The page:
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Zip through space to the stunning Southern Ring Nebula

NASA recently revealed the first high-resolution, color images from the most powerful space observatory ever built, the James Webb Space Telescope. And, peering into deep space farther than ever before, they didn’t disappoint.

A week on from that highly anticipated unveiling, the Canadian Space Agency (CSA), which along with the European Space Agency (ESA) is also part of the Webb telescope team, has posted a stunning video (below) that uses some video magic and Webb imagery to zip through space, taking us all the way to the Southern Ring Nebula, which is located 2,000 light-years from Earth.

WOW! 🤩 This video zooms through space to reveal @nasawebb’s image of the Southern Ring Nebula, 2000 light-years from Earth. Canada’s Fine Guidance Sensor allowed the telescope to point at and focus on its target.

Credit: NASA, ESA, CSA, STScI, and the Webb ERO Production Team pic.twitter.com/my5vbAjD80

— Canadian Space Agency (@csa_asc) July 21, 2022

The Southern Ring Nebula (below), is a thing of stunning beauty, its appearance the result of a dying star throwing off layers of dust and gas.

Two stars, which are locked in a tight orbit, shape the local landscape. Webb's infrared images feature new details in this complex system. The stars – and their layers of light – are prominent in the image from Webb’s Near-Infrared Camera (NIRCam) on the left, while the image from Webb’s Mid-Infrared Instrument (MIRI) on the right shows for the first time that the second star is surrounded by dust. The brighter star is in an earlier stage of its stellar evolution and will probably eject its own planetary nebula in the future.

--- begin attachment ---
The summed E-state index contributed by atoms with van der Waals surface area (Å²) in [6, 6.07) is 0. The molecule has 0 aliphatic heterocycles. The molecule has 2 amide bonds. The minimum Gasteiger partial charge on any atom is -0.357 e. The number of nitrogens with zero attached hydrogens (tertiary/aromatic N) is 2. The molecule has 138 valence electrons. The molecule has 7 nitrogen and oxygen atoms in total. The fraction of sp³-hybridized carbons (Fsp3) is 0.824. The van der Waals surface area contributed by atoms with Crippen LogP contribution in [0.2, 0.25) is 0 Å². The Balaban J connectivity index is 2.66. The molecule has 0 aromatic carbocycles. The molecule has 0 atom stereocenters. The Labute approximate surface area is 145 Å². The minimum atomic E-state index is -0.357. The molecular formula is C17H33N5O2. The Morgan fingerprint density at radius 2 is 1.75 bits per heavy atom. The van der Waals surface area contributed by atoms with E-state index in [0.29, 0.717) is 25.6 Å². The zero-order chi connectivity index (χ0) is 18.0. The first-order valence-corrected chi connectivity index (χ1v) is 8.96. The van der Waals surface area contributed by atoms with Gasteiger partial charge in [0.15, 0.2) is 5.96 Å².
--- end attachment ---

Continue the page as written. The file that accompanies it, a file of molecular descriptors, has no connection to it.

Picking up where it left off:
The Webb telescope has revealed details of the Southern Ring planetary nebula that were previously hidden from astronomers. Planetary nebulae are the shells of gas and dust ejected from dying stars. Webb’s powerful infrared view brings this nebula’s second star (right image) into full view, along with exceptional structures created as the stars shape the gas and dust around them. New details like these, from the late stages of a star’s life, will help us better understand how stars evolve and transform their environments. These images also reveal a cache of distant galaxies in the background. Most of the multi-colored points of light seen here are galaxies – not stars. NASA, ESA, CSA, and STScI

CSA’s Fine Guidance Sensor (FGS), which is part of the Webb observatory setup, is enabling the telescope to point toward and focus on its numerous targets.

“To make the most out of the Webb Telescope’s incredible capabilities, it was vital to design and build the most precise guidance sensor on any space telescope to date” CSA says on its website.

It explains that to enable Webb to bring targeted celestial bodies within its sights, the FGS sends relevant data to the observatory’s Attitude Control Subsystem, which uses the information to point the telescope toward the object of interest.

“To ensure Webb stays locked on its target, the FGS measures the exact position of a guide star in its field of view and sends adjustments to the telescope’s optical system 16 times a second,” CSA said.

The FGS is phenomenally accurate. Indeed, CSA says that the sensor is so sensitive that it can detect “a tiny angular displacement equivalent to the thickness of a human hair as seen from one kilometer away.” To give that some context, “that’s like spotting someone blink in Toronto, all the way from Montreal.”

The James Webb Space Telescope is now operating around a million miles from Earth. The $10 billion mission, which has been years in the making, is aiming to discover more about the origins of the universe while at the same time searching for distant planets that may support life. With its mission only really beginning in earnest in recent weeks, there is much to look forward to as the telescope is expected to make a slew of groundbreaking discoveries over the coming years.

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